Paul says that the temptations we face in our lives ‘are no different from what others experience’ (v13a NLT). Like the people in the stories throughout Bible, we all face essentially the same temptation. The contexts might be different, but the common theme that runs throughout the temptations which Adam and Eve, the Israelites, and even Jesus himself faced is that they challenge us to ask if God can really be trusted to do what he says he will. This is the same temptation we all face. God promises us to love us, forgive us, make us new and give us a life that is stronger than death, all for the sake of Jesus. However, we can be tempted to ask if these promises are true, or whether or not God will actually do what he says he will. If faith is what gives us salvation in Jesus, then the greatest temptation is to not believe in the goodness of God which he promises us in Jesus and through the words of the Bible.

When we’re tempted to give up on God, we can find three pieces of good news, in 1 Corinthians 10:13. The first is that God is faithful. To be faithful means to be trustworthy. Married people who are faithful to each other keep the promises they made to each other on their wedding day. Faithful people are those who do what they say they are going to do. God is faithful because he keeps the promises he makes. We can see this throughout the story of Scripture. Even though people do the wrong thing, break their promises to God, or fail in so many ways, God never breaks the promises he makes. Even when God promises that his Son will not decay in the grave (Psalm 16:9,10), God keeps his promise by raising Jesus to new life. God may not always keep his promises in the way we expect or when we want, but the whole story of Scripture tells us that God is faithful and always does what he says he will.

The second piece of good news in 1 Corinthians 10:13 is that God ‘will not allow the temptation to be more than you can stand’ (NLT). This is different from saying that ‘God will never give you more than you can handle’ because if God’s purpose for us is that we learn to trust him, then sometimes we need to be challenged beyond what we can handle. However, God’s promise in 1 Corinthians 10:13 is that when we trust him, no matter how we might be tempted to wonder if God really can do what he says he will, he will never allow more to come our way than what we can bear. The story of Job in the Bible show us this. Like Job, we can wonder why God lets things happen to us, but we can always trust that God is faithful and he will never allow us to experience more than we can handle. Instead, God uses the situations we face to bring us closer to him and form us into people of faith.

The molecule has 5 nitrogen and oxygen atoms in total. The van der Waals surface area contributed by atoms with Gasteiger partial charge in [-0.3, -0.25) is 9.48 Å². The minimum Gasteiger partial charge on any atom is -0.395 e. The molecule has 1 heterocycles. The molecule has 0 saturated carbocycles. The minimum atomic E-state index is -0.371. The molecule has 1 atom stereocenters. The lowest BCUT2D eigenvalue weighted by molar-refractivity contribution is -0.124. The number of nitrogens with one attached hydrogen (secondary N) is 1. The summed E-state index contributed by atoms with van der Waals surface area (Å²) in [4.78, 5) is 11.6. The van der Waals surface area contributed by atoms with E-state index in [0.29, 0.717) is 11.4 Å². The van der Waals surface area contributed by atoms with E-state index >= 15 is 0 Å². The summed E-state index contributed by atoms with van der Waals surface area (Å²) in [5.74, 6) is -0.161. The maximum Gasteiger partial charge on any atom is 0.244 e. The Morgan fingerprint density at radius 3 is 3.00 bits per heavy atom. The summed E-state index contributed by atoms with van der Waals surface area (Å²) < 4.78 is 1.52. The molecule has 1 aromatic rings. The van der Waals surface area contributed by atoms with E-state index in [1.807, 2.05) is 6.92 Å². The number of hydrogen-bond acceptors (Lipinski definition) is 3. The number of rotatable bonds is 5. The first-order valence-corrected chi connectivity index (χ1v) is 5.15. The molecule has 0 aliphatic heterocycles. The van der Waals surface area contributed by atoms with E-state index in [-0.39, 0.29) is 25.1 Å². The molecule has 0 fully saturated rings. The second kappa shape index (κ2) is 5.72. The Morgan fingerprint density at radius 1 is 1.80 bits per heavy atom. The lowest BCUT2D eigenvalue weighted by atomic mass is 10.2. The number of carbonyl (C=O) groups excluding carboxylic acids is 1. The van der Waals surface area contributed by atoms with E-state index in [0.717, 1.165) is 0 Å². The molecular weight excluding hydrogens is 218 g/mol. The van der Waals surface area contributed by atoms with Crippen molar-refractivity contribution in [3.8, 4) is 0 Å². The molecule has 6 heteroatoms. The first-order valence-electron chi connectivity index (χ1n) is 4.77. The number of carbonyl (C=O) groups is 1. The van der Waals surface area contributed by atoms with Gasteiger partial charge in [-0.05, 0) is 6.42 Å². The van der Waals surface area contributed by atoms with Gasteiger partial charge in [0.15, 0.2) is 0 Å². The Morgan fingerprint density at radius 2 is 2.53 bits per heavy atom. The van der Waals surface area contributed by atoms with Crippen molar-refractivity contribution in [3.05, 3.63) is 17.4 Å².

This leads us to the third piece of good news in this text – that God will always show us a way out so we can endure. Just like an exit sign in a darkened room will guide us out if there is an emergency, when trouble comes and we are tempted, God will always provide a way to escape. Sometimes that will be an obvious way out of a particular situation, like an illuminated path on an airplane. At other times we might need to look harder to see how God is leading us. If the ultimate temptation we face is to not trust that God will do what he says he will, then the way out is the suffering, death and resurrection of Jesus. As we follow Jesus to the cross, we see someone who was tempted in every way, just as we are, but who never sinned (Hebrews 4:15). When Jesus was in the desert at the start of his ministry, in the garden before his arrest, or facing death on the cross, Jesus never stopped trusting that God would do what he said he would. Even when he felt like God had abandoned him, Jesus trusted that his Father was faithful and would keep his promises to him. This faith was vindicated when God raised him on the third day to a life which is stronger that death. Jesus is our way out when we are tempted because he shows us that God always keeps his promises. If he did that for Jesus, then he will do that for you too!

Temptations will come in lots of different ways. At their heart is the temptation to not trust that God can and will do what he says he will. God is faithful – the stories of the Bible show that. He will not allow us to be tempted beyond what we can stand – Jesus shows us that. God will always give us a way out so we can stand strong – that is the way of Jesus who loves us enough to die for us, and whose trust in his heavenly Father gives us everything God promises us.